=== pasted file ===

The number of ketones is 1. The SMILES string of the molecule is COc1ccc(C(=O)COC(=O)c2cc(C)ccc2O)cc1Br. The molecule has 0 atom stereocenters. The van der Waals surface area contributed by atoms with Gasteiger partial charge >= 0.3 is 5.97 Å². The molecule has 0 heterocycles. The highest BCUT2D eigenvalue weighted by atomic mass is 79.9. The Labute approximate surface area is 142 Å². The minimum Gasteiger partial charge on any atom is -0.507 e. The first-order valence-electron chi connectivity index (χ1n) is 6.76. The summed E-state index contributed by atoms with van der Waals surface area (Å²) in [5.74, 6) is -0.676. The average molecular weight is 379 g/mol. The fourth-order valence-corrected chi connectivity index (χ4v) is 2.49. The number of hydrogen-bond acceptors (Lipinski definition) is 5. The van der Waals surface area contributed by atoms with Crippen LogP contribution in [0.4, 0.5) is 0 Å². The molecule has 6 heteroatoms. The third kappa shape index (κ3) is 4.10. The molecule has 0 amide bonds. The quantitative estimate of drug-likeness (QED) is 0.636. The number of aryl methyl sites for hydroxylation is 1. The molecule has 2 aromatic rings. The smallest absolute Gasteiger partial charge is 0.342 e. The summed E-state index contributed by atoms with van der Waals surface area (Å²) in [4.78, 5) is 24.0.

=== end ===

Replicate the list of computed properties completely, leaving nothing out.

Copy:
The number of ketones is 1. The SMILES string of the molecule is COc1ccc(C(=O)COC(=O)c2cc(C)ccc2O)cc1Br. The molecule has 0 atom stereocenters. The van der Waals surface area contributed by atoms with Gasteiger partial charge >= 0.3 is 5.97 Å². The molecule has 0 heterocycles. The highest BCUT2D eigenvalue weighted by atomic mass is 79.9. The Labute approximate surface area is 142 Å². The minimum Gasteiger partial charge on any atom is -0.507 e. The first-order valence-electron chi connectivity index (χ1n) is 6.76. The summed E-state index contributed by atoms with van der Waals surface area (Å²) in [5.74, 6) is -0.676. The average molecular weight is 379 g/mol. The fourth-order valence-corrected chi connectivity index (χ4v) is 2.49. The number of hydrogen-bond acceptors (Lipinski definition) is 5. The van der Waals surface area contributed by atoms with Crippen LogP contribution in [0.4, 0.5) is 0 Å². The molecule has 6 heteroatoms. The third kappa shape index (κ3) is 4.10. The molecule has 0 amide bonds. The quantitative estimate of drug-likeness (QED) is 0.636. The number of aryl methyl sites for hydroxylation is 1. The molecule has 2 aromatic rings. The smallest absolute Gasteiger partial charge is 0.342 e. The summed E-state index contributed by atoms with van der Waals surface area (Å²) in [4.78, 5) is 24.0.